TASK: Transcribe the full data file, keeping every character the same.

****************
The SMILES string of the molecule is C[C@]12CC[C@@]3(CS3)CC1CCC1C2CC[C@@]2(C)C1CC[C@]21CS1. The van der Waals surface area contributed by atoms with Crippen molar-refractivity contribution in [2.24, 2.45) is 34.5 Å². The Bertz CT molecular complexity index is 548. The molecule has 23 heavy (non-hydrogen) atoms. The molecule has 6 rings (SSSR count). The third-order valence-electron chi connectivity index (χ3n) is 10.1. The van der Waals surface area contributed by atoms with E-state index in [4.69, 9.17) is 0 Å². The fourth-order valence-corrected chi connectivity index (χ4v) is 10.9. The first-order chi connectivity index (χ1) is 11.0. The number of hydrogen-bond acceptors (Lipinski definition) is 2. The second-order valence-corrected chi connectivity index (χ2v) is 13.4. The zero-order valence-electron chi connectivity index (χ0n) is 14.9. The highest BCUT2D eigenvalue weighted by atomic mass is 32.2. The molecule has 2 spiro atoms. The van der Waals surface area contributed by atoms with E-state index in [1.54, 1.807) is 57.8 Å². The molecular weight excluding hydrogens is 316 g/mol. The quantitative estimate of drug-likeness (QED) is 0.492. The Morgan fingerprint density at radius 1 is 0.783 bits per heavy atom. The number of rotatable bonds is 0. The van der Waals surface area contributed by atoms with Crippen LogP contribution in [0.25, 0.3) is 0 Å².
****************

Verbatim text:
The SMILES string of the molecule is C[C@]12CC[C@@]3(CS3)CC1CCC1C2CC[C@@]2(C)C1CC[C@]21CS1. The van der Waals surface area contributed by atoms with Crippen molar-refractivity contribution in [2.24, 2.45) is 34.5 Å². The Bertz CT molecular complexity index is 548. The molecule has 23 heavy (non-hydrogen) atoms. The molecule has 6 rings (SSSR count). The third-order valence-electron chi connectivity index (χ3n) is 10.1. The van der Waals surface area contributed by atoms with E-state index in [4.69, 9.17) is 0 Å². The fourth-order valence-corrected chi connectivity index (χ4v) is 10.9. The first-order chi connectivity index (χ1) is 11.0. The number of hydrogen-bond acceptors (Lipinski definition) is 2. The second-order valence-corrected chi connectivity index (χ2v) is 13.4. The zero-order valence-electron chi connectivity index (χ0n) is 14.9. The highest BCUT2D eigenvalue weighted by atomic mass is 32.2. The molecule has 2 spiro atoms. The van der Waals surface area contributed by atoms with E-state index in [1.54, 1.807) is 57.8 Å². The molecular weight excluding hydrogens is 316 g/mol. The quantitative estimate of drug-likeness (QED) is 0.492. The Morgan fingerprint density at radius 1 is 0.783 bits per heavy atom. The number of rotatable bonds is 0. The van der Waals surface area contributed by atoms with Crippen LogP contribution in [0.25, 0.3) is 0 Å².